Interrupt 28h (not documented by Microsoft)
* DOS Idle Interrupt
Int 28h has been provided by DOS since release 2.0. The int 28h process is
similar to the "Timer Tick" process provided by BIOS via Int\1C in that it is
an "outbound" (from DOS) call which an application can "hook onto" to get
service at a particular entry point. DOS normally only issues int 28h when it
recieves a function call Int\21 from a foreground application with an
argument in the range of 0 thru 12 (0Ch) in the AH register, or when it is
idling waiting for keyboard input. In effect, when DOS issues int 28h, it is
saying to the background task "I'm not doing anything hot right now, if you can
use the time, go ahead." This means that a foreground application which doesn't
do many low-number DOS functions can preempt CPU time easily.
It is possible, if you are careful, to enhance the background priority by
providing more int 28h calls than DOS normally would issue.
When int 28h is being issued it is usually safe to do DOS calls. You won't get
int 28hs if a program is running that doesn't do its keyboard input through
DOS. You should rely on the timer interrupt for these.
It is used primarily by the PRINT.COM routines, but any number of other
routines can be chained to it by saving the original vector and calling it with
a FAR call (or just JMPing to it) at the end of the new routine.
Used by many TSR programs. (see Int\21f\31)
Int 28h is not called at all when any non-trivial foreground task is running.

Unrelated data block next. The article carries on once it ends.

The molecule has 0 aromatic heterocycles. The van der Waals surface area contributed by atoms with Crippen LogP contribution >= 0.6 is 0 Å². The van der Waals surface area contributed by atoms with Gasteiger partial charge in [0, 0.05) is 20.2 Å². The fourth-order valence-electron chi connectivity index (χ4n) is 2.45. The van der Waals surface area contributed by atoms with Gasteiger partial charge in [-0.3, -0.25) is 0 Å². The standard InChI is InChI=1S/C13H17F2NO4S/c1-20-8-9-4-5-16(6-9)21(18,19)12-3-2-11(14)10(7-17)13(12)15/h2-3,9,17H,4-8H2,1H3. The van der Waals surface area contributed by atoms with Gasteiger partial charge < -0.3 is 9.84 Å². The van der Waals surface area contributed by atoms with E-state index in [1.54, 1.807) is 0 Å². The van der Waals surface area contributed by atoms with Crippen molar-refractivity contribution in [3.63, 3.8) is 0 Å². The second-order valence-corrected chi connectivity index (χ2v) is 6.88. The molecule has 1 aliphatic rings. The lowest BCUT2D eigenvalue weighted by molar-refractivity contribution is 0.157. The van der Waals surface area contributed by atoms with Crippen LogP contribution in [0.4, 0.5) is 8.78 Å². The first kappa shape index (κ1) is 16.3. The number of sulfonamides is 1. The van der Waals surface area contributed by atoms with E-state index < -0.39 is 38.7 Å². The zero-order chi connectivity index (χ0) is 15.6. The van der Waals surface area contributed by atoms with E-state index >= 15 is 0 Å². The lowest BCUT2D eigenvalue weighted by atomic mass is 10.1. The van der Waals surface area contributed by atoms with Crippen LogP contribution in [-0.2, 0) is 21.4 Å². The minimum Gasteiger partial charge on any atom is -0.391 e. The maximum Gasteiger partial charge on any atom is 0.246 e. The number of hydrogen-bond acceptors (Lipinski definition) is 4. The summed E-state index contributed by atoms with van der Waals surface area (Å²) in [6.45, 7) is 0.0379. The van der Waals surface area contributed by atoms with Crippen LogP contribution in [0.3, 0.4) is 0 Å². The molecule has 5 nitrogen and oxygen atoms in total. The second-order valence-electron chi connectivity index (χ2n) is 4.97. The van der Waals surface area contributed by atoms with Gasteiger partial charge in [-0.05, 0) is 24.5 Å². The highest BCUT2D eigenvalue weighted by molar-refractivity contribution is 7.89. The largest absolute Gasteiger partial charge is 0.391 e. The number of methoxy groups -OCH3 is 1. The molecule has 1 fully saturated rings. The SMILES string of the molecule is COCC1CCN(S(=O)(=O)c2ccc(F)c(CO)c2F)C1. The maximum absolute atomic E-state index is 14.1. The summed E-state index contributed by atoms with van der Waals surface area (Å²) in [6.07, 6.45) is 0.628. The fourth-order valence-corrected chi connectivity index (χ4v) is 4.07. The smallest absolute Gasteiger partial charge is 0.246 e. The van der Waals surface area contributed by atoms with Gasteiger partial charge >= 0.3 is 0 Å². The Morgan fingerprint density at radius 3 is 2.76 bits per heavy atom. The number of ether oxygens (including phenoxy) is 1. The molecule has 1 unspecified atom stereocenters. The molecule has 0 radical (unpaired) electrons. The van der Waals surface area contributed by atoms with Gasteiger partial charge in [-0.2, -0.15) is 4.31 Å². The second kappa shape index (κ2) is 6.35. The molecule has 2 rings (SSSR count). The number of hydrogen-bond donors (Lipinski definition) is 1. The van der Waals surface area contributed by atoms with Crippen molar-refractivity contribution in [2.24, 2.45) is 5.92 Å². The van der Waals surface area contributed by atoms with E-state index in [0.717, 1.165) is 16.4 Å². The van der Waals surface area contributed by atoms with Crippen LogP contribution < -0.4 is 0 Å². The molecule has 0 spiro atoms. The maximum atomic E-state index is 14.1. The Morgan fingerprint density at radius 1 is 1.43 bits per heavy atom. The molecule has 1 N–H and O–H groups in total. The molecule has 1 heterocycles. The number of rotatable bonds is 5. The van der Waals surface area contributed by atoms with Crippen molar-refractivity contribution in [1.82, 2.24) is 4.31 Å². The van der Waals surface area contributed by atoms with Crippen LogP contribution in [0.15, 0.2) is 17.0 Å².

As soon as a foreground program has a file open, int 28h no longer gets called.
Could make a good driver for for a background program that works as long as
there is nothing else going on in the machine.
DOS uses 3 separate internal stacks: one for calls 01h through 0Ch; another
for calls 0Dh and above; and a third for calls 01h through 0Ch when a Critical
Error is in progress. When int 28h is called, any calls above 0Ch can be
executed without destroying the internal stack used by DOS at the time.
The byte which is pushed on the stack before an int 28h just indicates which
stack area is being used by the current Int\21 call. In DOS 3.1, the code
sequence that calls int 28h looks like this:
The low-order byte of the word pushed contains 1 if the Int\21 call currently
in progress is for services 1 through 0Ch, and 0 for service 0 and for 0Dh and
up. Assuming that the last DOS call was not a reentrant one, this tells you
which set of DOS services should be safe to call.
If the InDOS flag is zero on int 28h, then it was called by someone other than
DOS, and the word on the stack should NOT be examined.
entry no parameters availible
note 1) The int 28h handler may invoke any Int\21 function except functions
00h through 0Ch (and 50h/51h under DOS 2.x unless DOS CritErr flag is
2) Apparently int 28h is also called during screen writes
3) Until some program installs its own routine, this interrupt vector
simply points to an IRET opcode.
4) Supported in OS/2 1.0's DOS Compatibility Box
|file: /Techref/int/28.htm, 3KB, , updated: 1999/2/20 10:27, local time: 2024/3/4 06:45,
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